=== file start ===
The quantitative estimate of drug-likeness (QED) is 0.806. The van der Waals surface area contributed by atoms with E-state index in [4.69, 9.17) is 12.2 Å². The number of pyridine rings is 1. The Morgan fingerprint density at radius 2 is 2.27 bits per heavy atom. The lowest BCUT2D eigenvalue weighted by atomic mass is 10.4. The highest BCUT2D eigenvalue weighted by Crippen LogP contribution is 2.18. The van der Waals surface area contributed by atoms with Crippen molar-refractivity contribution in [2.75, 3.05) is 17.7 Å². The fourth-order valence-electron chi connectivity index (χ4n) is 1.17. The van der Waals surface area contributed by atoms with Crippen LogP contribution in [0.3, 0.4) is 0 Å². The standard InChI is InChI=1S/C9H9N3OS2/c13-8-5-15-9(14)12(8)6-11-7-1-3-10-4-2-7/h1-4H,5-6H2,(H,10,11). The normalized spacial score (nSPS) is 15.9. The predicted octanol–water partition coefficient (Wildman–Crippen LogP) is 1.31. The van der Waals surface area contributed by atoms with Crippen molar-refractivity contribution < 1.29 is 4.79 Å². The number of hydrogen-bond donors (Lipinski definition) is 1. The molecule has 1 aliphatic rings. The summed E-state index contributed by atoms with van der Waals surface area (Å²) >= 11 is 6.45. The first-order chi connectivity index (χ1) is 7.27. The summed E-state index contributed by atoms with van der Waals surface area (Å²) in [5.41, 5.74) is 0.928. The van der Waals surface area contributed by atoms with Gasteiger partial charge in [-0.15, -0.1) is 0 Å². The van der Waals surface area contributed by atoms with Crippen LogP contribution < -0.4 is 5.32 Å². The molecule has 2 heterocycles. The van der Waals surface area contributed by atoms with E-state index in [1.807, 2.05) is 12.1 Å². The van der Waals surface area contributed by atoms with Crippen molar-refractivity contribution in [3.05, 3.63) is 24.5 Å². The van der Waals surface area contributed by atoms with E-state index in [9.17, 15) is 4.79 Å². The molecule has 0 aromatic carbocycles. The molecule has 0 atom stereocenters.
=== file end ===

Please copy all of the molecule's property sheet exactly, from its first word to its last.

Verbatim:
The quantitative estimate of drug-likeness (QED) is 0.806. The van der Waals surface area contributed by atoms with E-state index in [4.69, 9.17) is 12.2 Å². The number of pyridine rings is 1. The Morgan fingerprint density at radius 2 is 2.27 bits per heavy atom. The lowest BCUT2D eigenvalue weighted by atomic mass is 10.4. The highest BCUT2D eigenvalue weighted by Crippen LogP contribution is 2.18. The van der Waals surface area contributed by atoms with Crippen molar-refractivity contribution in [2.75, 3.05) is 17.7 Å². The fourth-order valence-electron chi connectivity index (χ4n) is 1.17. The van der Waals surface area contributed by atoms with Crippen LogP contribution in [0.3, 0.4) is 0 Å². The standard InChI is InChI=1S/C9H9N3OS2/c13-8-5-15-9(14)12(8)6-11-7-1-3-10-4-2-7/h1-4H,5-6H2,(H,10,11). The normalized spacial score (nSPS) is 15.9. The predicted octanol–water partition coefficient (Wildman–Crippen LogP) is 1.31. The van der Waals surface area contributed by atoms with Crippen molar-refractivity contribution < 1.29 is 4.79 Å². The number of hydrogen-bond donors (Lipinski definition) is 1. The molecule has 1 aliphatic rings. The summed E-state index contributed by atoms with van der Waals surface area (Å²) >= 11 is 6.45. The first-order chi connectivity index (χ1) is 7.27. The summed E-state index contributed by atoms with van der Waals surface area (Å²) in [5.41, 5.74) is 0.928. The van der Waals surface area contributed by atoms with Gasteiger partial charge in [-0.15, -0.1) is 0 Å². The van der Waals surface area contributed by atoms with Crippen LogP contribution < -0.4 is 5.32 Å². The molecule has 2 heterocycles. The van der Waals surface area contributed by atoms with E-state index in [1.807, 2.05) is 12.1 Å². The van der Waals surface area contributed by atoms with Crippen molar-refractivity contribution in [3.05, 3.63) is 24.5 Å². The van der Waals surface area contributed by atoms with E-state index in [9.17, 15) is 4.79 Å². The molecule has 0 aromatic carbocycles. The molecule has 0 atom stereocenters.